29 Interference 1.Proactive---previous learning interferes with current learning 2.Retroactive---current learning interferences with previous learning 3.Related info. is the most interfering 4.Controlled somewhat through inhibition 5.Spread out instruction; different material 1.Block scheduling?

30 Interference 1.The primary cause of forgetting 2.Memory improves when interference reduced 3.Amnesic individuals benefit from delaying interference (dark room example) 4.“Every time I learn something new, it pushes some old stuff out of my brain” Homer Simpson

31 Executive Aspect: Metamemory 1.Understanding memory functions 2.Self-awareness of strengths/weaknesses 3.Knowing what you know 1.Judgments of learning 4.Regulating/controlling memory 5.Strategy knowledge and monitoring 6.Conditional knowledge (why it works) 7.Metamemory development is an absolutely essential intervention piece

32 Memory Strategies 1.Simple strategy use by age 3 2.From simple to complex to integrated 3.After age 6, account for LTM improvement 4.Strategy use and recall (r =.81) 5.Use depends on metamemory (r =.41) and knowledge of efficacy 6.Development spurred by academic requirements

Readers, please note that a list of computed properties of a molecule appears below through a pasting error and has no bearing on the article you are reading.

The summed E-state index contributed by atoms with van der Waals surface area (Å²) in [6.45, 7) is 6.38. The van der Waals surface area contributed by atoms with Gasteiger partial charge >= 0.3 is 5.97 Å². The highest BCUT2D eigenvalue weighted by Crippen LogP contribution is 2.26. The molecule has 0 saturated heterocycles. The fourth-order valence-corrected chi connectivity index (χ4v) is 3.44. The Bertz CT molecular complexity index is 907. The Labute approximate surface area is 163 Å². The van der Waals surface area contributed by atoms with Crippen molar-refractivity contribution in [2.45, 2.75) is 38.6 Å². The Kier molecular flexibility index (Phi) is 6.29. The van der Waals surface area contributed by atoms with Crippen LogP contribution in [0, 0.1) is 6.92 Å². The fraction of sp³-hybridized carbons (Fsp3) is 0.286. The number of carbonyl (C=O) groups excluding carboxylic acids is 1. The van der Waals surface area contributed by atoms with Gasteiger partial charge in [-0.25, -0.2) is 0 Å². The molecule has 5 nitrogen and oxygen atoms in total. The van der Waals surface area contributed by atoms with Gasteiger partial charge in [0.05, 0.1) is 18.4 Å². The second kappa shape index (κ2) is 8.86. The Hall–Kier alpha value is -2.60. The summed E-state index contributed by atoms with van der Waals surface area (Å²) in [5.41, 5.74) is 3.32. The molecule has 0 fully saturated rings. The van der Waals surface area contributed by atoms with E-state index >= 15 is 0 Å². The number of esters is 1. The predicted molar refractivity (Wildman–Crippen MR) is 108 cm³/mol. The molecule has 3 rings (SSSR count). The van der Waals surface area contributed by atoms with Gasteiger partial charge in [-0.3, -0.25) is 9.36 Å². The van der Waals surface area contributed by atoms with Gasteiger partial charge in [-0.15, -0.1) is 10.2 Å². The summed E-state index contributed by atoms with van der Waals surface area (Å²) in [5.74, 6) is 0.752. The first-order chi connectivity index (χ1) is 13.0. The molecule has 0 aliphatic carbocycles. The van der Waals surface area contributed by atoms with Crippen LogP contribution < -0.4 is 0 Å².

33 LTM Memory Development 1.Memory structures fully developed by age 6 except those related to exec. functions 2.Consistent improvements in retention 1.Due to expanded background knowledge 2.Due to growth of effective strategies 3.Retained episodic memories by age 3 4.Semantic before episodic (infantile amnesia) 5.Implicit before explicit

34 Neuroanatomy

35 LTM and the Brain Lobes 1.Temporal lobes---encoding, retrieval, consolidation, temporary storage of long- term episodic memories 2.Frontal lobes---memory strategies for encoding and retrieval (no actual storage of memories) 3.Parietal---auditory and spatial storage 4.Occipital---visuospatial storage

36 The Hippocampus

37 1.Horseshoe shape in temporal lobe 2.Necessary for STM-LTM transfer 3.Encodes, consolidates, retrieves and re- integrates 4.May hold some episodic permanently 5.Explicit memory only 6.Sensitive to injury, glucose, oxygen, & cortisol levels

38 The Hippocampus 1.Responsible for transferring memories to cortex 1.Active during sleep 2.Spatial memory depends on (perhaps more than verbal memory) 1.London’s taxi drivers 3.Large EEG signals 4.High levels of glucocorticoid receptors

39 The Hippocampus 1.Hippocampus cells can grow back 2.New neurons can be created from stem cells; up to six weeks to mature 3.Rats given Prozac had a 70 percent increase in hippocampi cells after three weeks 4.Humans who recover from depression have more hippocampal volume than those who are chronically depressed

40 What the Hippocampus Needs 1.Oxygen 2.Glucose 3.Sleep 4.No cortisol 5.No impact 6.No electricity See YouTube Video: “Hippocampus Damage”Hippocampus Damage

41 At-Risk Conditions, Disorders Risk of damage to hippocampus Some present at birth or early infancy; others acquired later Some temporary with recovery, some stable, some progressively worse Sometimes, damage to prefrontal cortex See Chart Will review details after interventions